Early Experiments on Photosynthesis

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Photosynthesis is a process by which plants produce their food. It is a photochemical process in which the light energy is absorbed by the plants and is converted into chemical energy to produce oxygen. This process was followed by the plants for ages. But it’s discovery and identification were done only in 1800 and several scientists conducted many different types of experiments to prove the existence of photosynthesis. 


Photosynthesis Discovery – Early Experiments

The process of photosynthesis is carried by some of the required raw materials like water, carbon dioxide, and cellular components like plastids. Plants make use of these raw materials to synthesize carbohydrates in the presence of sunlight. These key features of photosynthesis were revealed during the mid-nineteenth century.

Some of the experiments that were conducted by the early scientists to explore photosynthesis in a better way are - 


Experiment to Prove the Importance of Carbon Dioxide in Photosynthesis

Materials Required: A healthy potted plant, a wide-mouthed glass bottle with a split cork, potassium hydroxide solution (KOH), and starch solution.

Experiment:

  1. Take a healthy potted plant and keep it in the darkroom for two to three days to ensure leaves are free from starch.

  2. In a wide-mouthed glass bottle add 10-15 ml of potassium hydroxide solution and split the cork vertically.

  3. Now minutely, insert half part of a leaf into a glass bottle through the split cork and the other half exposed to air.

  4. Place the complete unit undisturbed in sunlight for about 3 – 4 hours.

  5. Remove the leaf after 4 hours from the plant and slowly remove it out from the bottle and test it with the starch solution.

  6. We can observe that the half part leaf which was inside the glass bottle (KOH solution) did not show any colour change but the other half part exposed to surroundings became dark brown indicating the presence of starch in it.

Conclusion: In this experiment, we can conclude that carbon dioxide is essential for photosynthesis. Both portions of leaf received the same amount of water, chloroplasts, and sunlight but the half part which was inside the glass bottle did not receive carbon dioxide. 

Later, many improvised experiments were conducted by scientists to analyze the essential components for photosynthesis. Joseph Priestley (1733-1804) was the first scientist amongst others to carry out these experiments.


Experiment by Joseph Priestley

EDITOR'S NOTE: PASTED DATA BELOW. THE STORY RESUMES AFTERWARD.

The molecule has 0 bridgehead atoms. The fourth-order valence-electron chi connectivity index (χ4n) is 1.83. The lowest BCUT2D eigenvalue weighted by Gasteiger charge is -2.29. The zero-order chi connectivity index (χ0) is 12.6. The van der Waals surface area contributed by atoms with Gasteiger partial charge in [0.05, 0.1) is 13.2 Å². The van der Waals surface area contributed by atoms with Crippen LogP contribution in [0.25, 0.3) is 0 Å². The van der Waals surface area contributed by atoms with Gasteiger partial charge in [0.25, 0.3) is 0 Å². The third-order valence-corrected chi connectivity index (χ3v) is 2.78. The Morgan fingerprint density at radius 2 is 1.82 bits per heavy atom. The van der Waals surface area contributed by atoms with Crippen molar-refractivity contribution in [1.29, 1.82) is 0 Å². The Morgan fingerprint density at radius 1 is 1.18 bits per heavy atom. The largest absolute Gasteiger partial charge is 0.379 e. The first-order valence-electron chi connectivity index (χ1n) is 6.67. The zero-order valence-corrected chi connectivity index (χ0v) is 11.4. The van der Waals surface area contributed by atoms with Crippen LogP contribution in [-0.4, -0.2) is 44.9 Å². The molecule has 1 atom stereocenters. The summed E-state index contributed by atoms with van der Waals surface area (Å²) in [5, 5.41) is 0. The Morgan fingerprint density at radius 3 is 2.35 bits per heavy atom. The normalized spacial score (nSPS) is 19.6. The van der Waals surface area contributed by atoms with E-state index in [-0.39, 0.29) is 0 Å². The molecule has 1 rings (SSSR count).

After conducting a series of experiments in 1770, Joseph Priestley concluded that the essentiality of air for photosynthesis and also for the growth of plants.

Materials Required: A candle, rat, a bell jar, and a plant.

Experiment:

  1. Firstly, a burning candle and a rat were kept together in the single bell jar.

  2. After some time, the candle extinguished and the rat died.

  3. For the second time, he kept a burning candle, rat, and a green plant all together in the bell jar.

  4. He observed that neither the candle got extinguished, nor did the rat die.

Conclusion: Based on his observations, the scientist Priestley concluded that in the first case, the air in the bell jar got polluted by the candle and the existence of the rat. However, in the second case, the plant restored the air that was spoiled by the candle and the rat. But this function of the plants was not revealed quite soon by scientists. 


Other Experiments

Scientist Jan Ingenhousz also conducted experiments using the same set-up but the twist was the presence of sunlight that was highlighted as being an essential product for plants to refresh the air that was polluted by the candle or rat.

Jean Senebier came to a conclusion which said that plants absorb carbon dioxide and release oxygen during photosynthesis.

Julius Robert Mayer demonstrated that plants convert light energy into chemical energy.

Later, Julius von Sachs revealed that glucose was produced by plants.

T.W Engelmann discovered the role of chlorophylls and Cornelius van Niel uncovered that the release of oxygen by plants is from water (H2O), not from carbon dioxide. He also gave the general photosynthesis equation. 

An outline was drawn for the process of photosynthesis by scientists. They concluded that light is essential for photosynthesis, and plants use carbon dioxide and water for the preparation of glucose (carbohydrate), where water molecules are the hydrogen donors and oxygen (O2) is the by-product of this biological process.

FAQ (Frequently Asked Questions)

1. Define Photosynthesis

Photosynthesis is a process by which plants produce their food. It is a photochemical process in which the light energy is absorbed by the plants and is converted into chemical energy to produce oxygen. This process was followed by the plants for ages. But it’s discovery and identification were done only in 1800 and several scientists conducted many different types of experiments to prove the existence of photosynthesis.

2. What Were the Materials Used for the Experiment of Photosynthesis?

The materials used for the experiment of Photosynthesis was - 

  1. A candle

  2. A rat 

  3. A healthy potted plant

  4. A wide-mouthed glass bottle with a split cork

  5. Potassium hydroxide solution (KOH)

  6. Starch solution

  7. A bell jar